For all of my family and friends in California, my wish is that the El Nino that is due to descend upon you this winter will come in its wettest form, replenishing your reservoirs and greening up your mountains and fields!
As I write, our campaign to fund the final production stages of my second studio album is entering its second week. I want to extend sincere thanks once again to all those who have jumped in early and pushed our funding goal up past the 10% mark, and climbing! I can’t wait to get this new work into your hands. It’s shaping up to be a gem, right down to the artwork!
In other news, I’ve recently been awarded a First Timer’s Scholarship to attend the Folk Alliance International Conference and Showcase in Kansas City this coming February. Yes, like the old tune goes,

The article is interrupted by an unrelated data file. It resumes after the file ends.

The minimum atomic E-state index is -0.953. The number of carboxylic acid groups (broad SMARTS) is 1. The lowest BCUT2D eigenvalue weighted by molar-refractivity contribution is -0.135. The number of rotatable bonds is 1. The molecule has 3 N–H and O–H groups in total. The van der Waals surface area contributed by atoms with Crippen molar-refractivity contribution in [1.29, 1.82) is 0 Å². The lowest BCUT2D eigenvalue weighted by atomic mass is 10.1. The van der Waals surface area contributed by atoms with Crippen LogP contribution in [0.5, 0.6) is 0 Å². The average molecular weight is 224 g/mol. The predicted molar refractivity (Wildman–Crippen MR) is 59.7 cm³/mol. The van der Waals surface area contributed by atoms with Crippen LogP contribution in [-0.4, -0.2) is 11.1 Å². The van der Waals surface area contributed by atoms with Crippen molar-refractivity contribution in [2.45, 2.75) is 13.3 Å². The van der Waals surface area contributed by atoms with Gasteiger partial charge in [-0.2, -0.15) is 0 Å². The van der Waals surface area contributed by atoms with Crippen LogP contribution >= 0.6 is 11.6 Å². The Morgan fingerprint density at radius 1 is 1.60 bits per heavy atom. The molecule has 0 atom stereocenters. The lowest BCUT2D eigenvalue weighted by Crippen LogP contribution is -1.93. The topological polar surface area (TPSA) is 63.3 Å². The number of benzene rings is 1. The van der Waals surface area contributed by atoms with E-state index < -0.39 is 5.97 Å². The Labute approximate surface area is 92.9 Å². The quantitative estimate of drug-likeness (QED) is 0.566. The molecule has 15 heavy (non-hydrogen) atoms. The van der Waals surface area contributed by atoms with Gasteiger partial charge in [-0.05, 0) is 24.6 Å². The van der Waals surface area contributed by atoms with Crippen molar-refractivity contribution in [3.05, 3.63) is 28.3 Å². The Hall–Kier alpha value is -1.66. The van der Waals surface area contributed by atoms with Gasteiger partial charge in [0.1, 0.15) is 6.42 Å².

I might take a train
I might take a plane
But if I have to walk
I’m gonna get there just the same
I’m going to Kansas City,
Kansas City here I come
( “Kansas City”, Leiber & Stoller, 1952)
Once I'm there, it'll be five days of hanging out with variegated group of singers, songwriters and musicians as we all showcase our work to the organisers, promoters and venue managers who will also be in Kansas City en masse just to listen and take notes. And - hopefully - I’ll return to Australia having networked my way into some of those touring routes that run across North America and Canada.
This entire collage: my production team and I working on our own (and on a very small budget) to get my new recording out into the world; the group of artists and industry people who will convene in Kansas City early next year; my putting out the word to all of you, in whatever form I can, and the welcome help and support I receive in return: all this is the form and the face of independent music in these times. Our times.